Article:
Written by Steven Panzarella(@ProCreateSteve)
The Short- Noah is a well-acted, well directed, and a beautifully shot biblical epic that could stand out as one of the best in a very inconsistent genre. Noah does take liberties with the original story and suffers from strange plot twists and stretches of bad dialogue but overall is one of the first quality movies of 2014.
Noah was the type of project very few directors would subject themselves to. For Darren Aronofsky it was a very clear passion project. The story of the man who was told by god to build an ark, save animals and his family from a flood, and start the world anew. Aronofsky was more of an indie director with Black Swan, The Fountain, The Wrestler, and Requiem for a Dream being his top films. We knew Noah would cause controversy in large part because it’s a bible story. Also because the director is an indie director who will not shy away from telling the type of story that will take liberties with the tale we already know. That being said, Aronofsky does not disappoint, he keeps his camera fixed on Noah and his family and opens up a magical world where miracles and a higher power are much more pronounced. The film opens up with the story Cain and Abel and brings us to the point where we meet Noah (Crowe), his wife (Connelly), his two sons who grow up to be Logan Lerman (The Perks of Being a Wall Flower, Percy Jackson Series) and Douglas Booth (Romeo and Juliet). While on the way to see Noah’s Grandfather (Anthony Hopkins) they meet a wounded young girl and nurse her back to health who turns out to be Emma Watson whose character joins the family but is sadly unable to birth children (this becomes an important part for later). They also meet fallen angels who have taken the form of abnormally shaped rock monsters. The rock monsters decide to help Noah build the ark and protect him from Tubal Cain a son of Cain who wants to overtake the ark to survive the impending storm.
Noah is mostly led by the superb acting work of its cast; Crowe has what feels like his best performance in many years as the utterly faithful title character. Crowe is very good especially in his post flood performance as he struggles with the decisions he has made and must make to be sure that “The Creator’s” will is done. The supporting cast is also very good but led by Logan Lerman as Noah’s son Ham and Emma Watson as his adopted daughter Ila. Lerman plays a boy looking for love but stuck in a world where it’s not allowed, he struggles with his father’s decision to not allow him to find love before the flood comes. Lerman gives one of his better performances as the frustratingly needy Ham and while his character’s actions are exactly that, very few actors could help justify his actions like Lerman does. Emma Watson has kept busy with plenty of different roles in the past but in Noah she has more screen time than expected and she utilizes it with a very good performance especially during the films crazier moments towards the end. She deals with the fact that she is unable to give birth to Noah’s son Sham’s children and also has to manage the films major plot twist once the flood actually comes. Ray Winstone also gives a devilish performance as the king who is attempting to kill Noah and claim the ark for his own. He brings the bad guy quality but also plays a guy who just does not understand why the men and women of this world have found themselves in this predicament. The acting all together is very good, and the world Aronofsky has created (even the rock giants) are compelling and fun to watch.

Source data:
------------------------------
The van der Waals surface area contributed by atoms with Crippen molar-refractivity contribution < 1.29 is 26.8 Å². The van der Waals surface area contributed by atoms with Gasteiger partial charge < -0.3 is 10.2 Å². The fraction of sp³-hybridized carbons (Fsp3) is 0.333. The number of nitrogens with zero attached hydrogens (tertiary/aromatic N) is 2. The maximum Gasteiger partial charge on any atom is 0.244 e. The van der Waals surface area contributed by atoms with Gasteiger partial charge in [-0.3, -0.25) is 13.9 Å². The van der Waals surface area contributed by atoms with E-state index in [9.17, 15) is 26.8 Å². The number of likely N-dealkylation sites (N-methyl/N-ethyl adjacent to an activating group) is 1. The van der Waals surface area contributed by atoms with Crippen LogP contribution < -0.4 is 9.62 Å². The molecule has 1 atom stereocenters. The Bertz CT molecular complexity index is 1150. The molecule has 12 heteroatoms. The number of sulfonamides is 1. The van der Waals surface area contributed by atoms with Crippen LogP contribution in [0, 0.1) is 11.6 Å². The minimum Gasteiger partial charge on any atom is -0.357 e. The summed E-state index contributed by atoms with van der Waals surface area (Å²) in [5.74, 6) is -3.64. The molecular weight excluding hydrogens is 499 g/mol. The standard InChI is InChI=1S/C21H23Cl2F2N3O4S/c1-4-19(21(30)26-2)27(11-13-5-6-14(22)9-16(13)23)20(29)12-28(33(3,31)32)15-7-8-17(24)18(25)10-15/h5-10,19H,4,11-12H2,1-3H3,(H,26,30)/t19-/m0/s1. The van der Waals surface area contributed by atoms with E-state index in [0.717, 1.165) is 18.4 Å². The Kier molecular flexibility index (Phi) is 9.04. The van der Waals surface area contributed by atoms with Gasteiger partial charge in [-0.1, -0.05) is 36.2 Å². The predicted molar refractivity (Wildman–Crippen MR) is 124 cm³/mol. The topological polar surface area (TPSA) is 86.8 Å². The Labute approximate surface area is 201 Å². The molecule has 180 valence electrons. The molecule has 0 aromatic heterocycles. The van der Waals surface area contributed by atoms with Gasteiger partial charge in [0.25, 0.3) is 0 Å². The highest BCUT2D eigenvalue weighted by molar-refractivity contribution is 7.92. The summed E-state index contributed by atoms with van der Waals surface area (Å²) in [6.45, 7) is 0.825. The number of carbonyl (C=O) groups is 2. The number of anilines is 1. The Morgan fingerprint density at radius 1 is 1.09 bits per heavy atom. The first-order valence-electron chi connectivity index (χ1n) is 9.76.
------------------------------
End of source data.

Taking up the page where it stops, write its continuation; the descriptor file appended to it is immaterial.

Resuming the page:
Noah does have a few issues that kept me from adoring it like others have; one of those issues was the choses Darren Aronofsky made towards the end of the film. Not to give too much away there is a 20 minute section of Noah that takes place during the flood and Noah who is a family man who has gone from a mindset of keeping his family safe and doing the job he was given to an obsession to push his family apart. This has a section where Noah goes from gentle and fierce when he needs to be to a Jack Torrance in The Shining breakdown that has him threating the lives of his family members. It provides a few shocking moments but never is Noah set up as a violent man, so his turn to violence had me questioning how we got to that point. It felt as if Aronofsky and Handel needed to add the tension and add the emotion to an already emotional experience and a whole section of film that could have shortened or taken out entirely remains the one questionable section in a 2 hour and 20 minute film. Towards the end of Noah you find an utterly broken title character trying his best to deal with his actions in one of the better moments of the film especially thanks to Crowe’s performance which is heartbreaking and a fantastic way to show that yes many people died in this flood and No it was not an easy task.
Noah is not perfect, some of the dialogue is not very good but acting performances and beautiful cinematography makes it one of the first memorable films of 2014.